#1
  1. No Profile Picture
    Registered User
    Devshed Newbie (0 - 499 posts)

    Join Date
    May 2013
    Posts
    10
    Rep Power
    0

    How can i write two sys.argv to a file ( a name and a number)


    How can I take sys.argv and read it directly into a file. I want to read a name and a number to the file 'file1'

    ./pythonscript.py name number


    Code:
    #!/usr/bin/python
    # How can I write to a file
    
    import sys
    
    filename = sys.argv[1]
    n = int( sys.argv[2] )
    
    FILE = open( file1, "w" )
    
    print 'n' >>FILE
    
    FILE.close()

    Thanks
  2. #2
  3. Contributing User
    Devshed Demi-God (4500 - 4999 posts)

    Join Date
    Aug 2011
    Posts
    4,837
    Rep Power
    480
    Since you're using unix with most likely a shell that's a super set of sh , the easy way is

    $ echo arg1 arg2 > file1

    Oh. That would also work in DOS.

    In python, if you must, why bother converting the argument to int ? (Type testing is a reason.)
    Code:
    #!/usr/bin/python
    import sys
    
    with open('file1', "w" ) as FILE:
        FILE.write('{} {}\n'.format(*sys.argv[1:]))
    [code]Code tags[/code] are essential for python code and Makefiles!
  4. #3
  5. No Profile Picture
    Registered User
    Devshed Newbie (0 - 499 posts)

    Join Date
    May 2013
    Posts
    10
    Rep Power
    0

    Appending File


    Thanks for the response.

    I plan to build on this script in building block fashion. One understandable step at a time.

    Could you explain the last line. As a beginner it is hard for me to read and understand.

    Is there a way to make each new entry append the file 'file1'?
  6. #4
  7. Contributing User
    Devshed Demi-God (4500 - 4999 posts)

    Join Date
    Aug 2011
    Posts
    4,837
    Rep Power
    480
    Assuming you mean that each new entry should be appended to file1, open the file in append mode.
    open('file1','a')

    And you want me to explain
    FILE.write('{} {}\n'.format(*sys.argv[1:]))
    ?

    Firstly, it's in a context indicated by the "with" statement that starts the block. The context handles closing the file. The context assigned a value to FILE if opening succeeded. You can write your own contexts in python3 if your class has a __context__ method. Actually, I've never done it so never mind.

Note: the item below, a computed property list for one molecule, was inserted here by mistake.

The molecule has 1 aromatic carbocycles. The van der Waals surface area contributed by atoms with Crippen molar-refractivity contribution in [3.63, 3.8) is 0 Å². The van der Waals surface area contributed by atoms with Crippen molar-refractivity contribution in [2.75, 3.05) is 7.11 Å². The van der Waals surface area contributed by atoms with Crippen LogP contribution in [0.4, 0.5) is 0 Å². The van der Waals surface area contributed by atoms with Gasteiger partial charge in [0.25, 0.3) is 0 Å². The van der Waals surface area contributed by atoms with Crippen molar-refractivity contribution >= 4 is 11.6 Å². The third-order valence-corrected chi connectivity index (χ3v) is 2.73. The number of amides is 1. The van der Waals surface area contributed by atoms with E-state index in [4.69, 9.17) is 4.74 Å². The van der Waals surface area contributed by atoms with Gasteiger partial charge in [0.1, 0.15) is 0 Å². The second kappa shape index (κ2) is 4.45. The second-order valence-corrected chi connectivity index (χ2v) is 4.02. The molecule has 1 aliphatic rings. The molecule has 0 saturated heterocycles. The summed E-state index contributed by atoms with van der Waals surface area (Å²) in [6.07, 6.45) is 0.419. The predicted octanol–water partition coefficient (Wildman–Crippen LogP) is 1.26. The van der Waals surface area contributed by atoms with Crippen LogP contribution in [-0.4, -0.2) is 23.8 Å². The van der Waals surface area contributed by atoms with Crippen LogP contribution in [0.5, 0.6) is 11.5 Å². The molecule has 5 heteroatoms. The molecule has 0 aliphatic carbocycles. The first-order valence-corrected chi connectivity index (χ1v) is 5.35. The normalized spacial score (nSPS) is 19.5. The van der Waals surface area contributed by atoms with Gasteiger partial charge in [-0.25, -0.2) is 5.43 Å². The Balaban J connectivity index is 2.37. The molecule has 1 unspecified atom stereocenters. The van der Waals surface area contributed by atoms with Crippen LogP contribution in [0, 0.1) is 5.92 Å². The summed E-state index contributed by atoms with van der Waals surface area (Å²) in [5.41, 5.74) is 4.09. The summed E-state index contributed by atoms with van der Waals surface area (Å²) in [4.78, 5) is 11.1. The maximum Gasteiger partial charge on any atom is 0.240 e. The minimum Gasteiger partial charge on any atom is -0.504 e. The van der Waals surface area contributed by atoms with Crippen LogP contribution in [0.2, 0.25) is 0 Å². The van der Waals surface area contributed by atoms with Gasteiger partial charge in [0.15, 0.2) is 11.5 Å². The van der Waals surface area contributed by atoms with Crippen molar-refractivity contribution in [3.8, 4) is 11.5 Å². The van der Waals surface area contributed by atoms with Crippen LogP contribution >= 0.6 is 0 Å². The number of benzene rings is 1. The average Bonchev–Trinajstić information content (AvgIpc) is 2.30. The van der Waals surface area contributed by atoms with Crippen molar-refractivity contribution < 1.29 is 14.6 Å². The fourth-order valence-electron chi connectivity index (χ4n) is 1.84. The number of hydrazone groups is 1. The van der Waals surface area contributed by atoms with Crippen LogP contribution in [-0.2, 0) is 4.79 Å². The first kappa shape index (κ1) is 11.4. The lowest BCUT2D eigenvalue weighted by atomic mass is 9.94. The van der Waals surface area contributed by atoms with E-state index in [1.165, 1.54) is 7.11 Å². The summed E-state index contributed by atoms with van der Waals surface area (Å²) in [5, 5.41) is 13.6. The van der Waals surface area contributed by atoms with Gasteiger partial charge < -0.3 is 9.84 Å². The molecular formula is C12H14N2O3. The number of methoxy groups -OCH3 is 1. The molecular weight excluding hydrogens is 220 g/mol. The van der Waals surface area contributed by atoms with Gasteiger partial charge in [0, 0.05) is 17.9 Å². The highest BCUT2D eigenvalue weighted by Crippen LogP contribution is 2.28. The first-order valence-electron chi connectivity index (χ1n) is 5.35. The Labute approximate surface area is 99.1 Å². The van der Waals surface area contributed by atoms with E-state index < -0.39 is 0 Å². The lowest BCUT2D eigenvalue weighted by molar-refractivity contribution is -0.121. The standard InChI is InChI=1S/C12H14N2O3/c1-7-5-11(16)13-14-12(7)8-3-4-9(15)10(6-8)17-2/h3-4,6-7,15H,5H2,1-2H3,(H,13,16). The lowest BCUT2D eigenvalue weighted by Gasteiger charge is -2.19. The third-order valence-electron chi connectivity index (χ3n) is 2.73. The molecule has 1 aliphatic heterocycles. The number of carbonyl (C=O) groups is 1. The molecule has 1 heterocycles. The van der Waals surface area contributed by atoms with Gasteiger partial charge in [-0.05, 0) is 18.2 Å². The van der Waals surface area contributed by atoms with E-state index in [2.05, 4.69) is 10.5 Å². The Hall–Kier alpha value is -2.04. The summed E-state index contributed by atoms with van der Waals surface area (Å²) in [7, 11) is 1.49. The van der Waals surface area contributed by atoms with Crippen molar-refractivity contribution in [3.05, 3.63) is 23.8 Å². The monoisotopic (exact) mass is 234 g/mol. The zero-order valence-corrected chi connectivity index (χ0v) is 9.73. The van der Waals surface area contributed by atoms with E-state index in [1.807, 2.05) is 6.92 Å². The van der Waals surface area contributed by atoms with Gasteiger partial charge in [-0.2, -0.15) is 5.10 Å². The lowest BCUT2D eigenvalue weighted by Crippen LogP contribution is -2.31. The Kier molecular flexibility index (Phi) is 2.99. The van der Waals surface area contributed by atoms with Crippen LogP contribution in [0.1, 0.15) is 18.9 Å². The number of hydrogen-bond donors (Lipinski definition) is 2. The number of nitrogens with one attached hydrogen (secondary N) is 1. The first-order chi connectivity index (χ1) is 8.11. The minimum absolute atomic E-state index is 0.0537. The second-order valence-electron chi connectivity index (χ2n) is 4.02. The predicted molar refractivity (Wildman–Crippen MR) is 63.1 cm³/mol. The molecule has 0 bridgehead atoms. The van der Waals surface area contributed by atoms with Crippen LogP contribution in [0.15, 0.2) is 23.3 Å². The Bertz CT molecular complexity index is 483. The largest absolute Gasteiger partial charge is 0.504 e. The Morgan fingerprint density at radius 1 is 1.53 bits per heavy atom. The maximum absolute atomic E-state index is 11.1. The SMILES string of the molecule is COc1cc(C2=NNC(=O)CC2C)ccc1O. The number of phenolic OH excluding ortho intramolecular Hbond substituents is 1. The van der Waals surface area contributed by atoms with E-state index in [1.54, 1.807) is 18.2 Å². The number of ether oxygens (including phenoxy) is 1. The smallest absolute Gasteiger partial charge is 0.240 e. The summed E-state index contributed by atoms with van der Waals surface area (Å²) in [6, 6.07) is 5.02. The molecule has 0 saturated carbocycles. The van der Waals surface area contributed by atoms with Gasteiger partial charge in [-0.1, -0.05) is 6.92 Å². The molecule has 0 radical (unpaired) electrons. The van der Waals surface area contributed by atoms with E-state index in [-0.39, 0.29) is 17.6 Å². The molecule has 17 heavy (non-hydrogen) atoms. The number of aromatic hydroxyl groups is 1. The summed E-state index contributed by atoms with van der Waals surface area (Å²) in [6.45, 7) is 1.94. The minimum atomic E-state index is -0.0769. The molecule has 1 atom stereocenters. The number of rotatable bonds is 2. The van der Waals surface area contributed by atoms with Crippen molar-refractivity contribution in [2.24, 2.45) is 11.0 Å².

Having arbitrarily decided that you'd like both arguments to appear on the same line with a space between them, I next used string formatting. In its simplest form, the string formatting mini-language is the simplest way to format data into a human readable string.
    'a string'.format
    is the format method of the string.
    format() replaces the {} curly brace pairs with (I think) the str(value) of successive arguments.

    Next consider slicing. LIST[n:] is a list containing the objects of LIST from item n to the end of LIST. Hence, sys.argv[1:] is a list of the two arguments from the command line---assuming the command was correctly invoked. You didn't have any error testing beyond a crude fail with ValueError. It looked accidental; I didn't feel badly about removing it.

    Finally, I hope someone else can explain the asterisk.
    When passing arguments to a function
    *iterable
    means to "unlist the items", or "tuple assign" the arguments to the parameter list.
    **dictionary
    means to assign as by key word the dictionary as arguments.
    Of course str.format takes an arbitrary number of arguments,

    Forget my explanation. Study this link
    [code]Code tags[/code] are essential for python code and Makefiles!

IMN logo majestic logo threadwatch logo seochat tools logo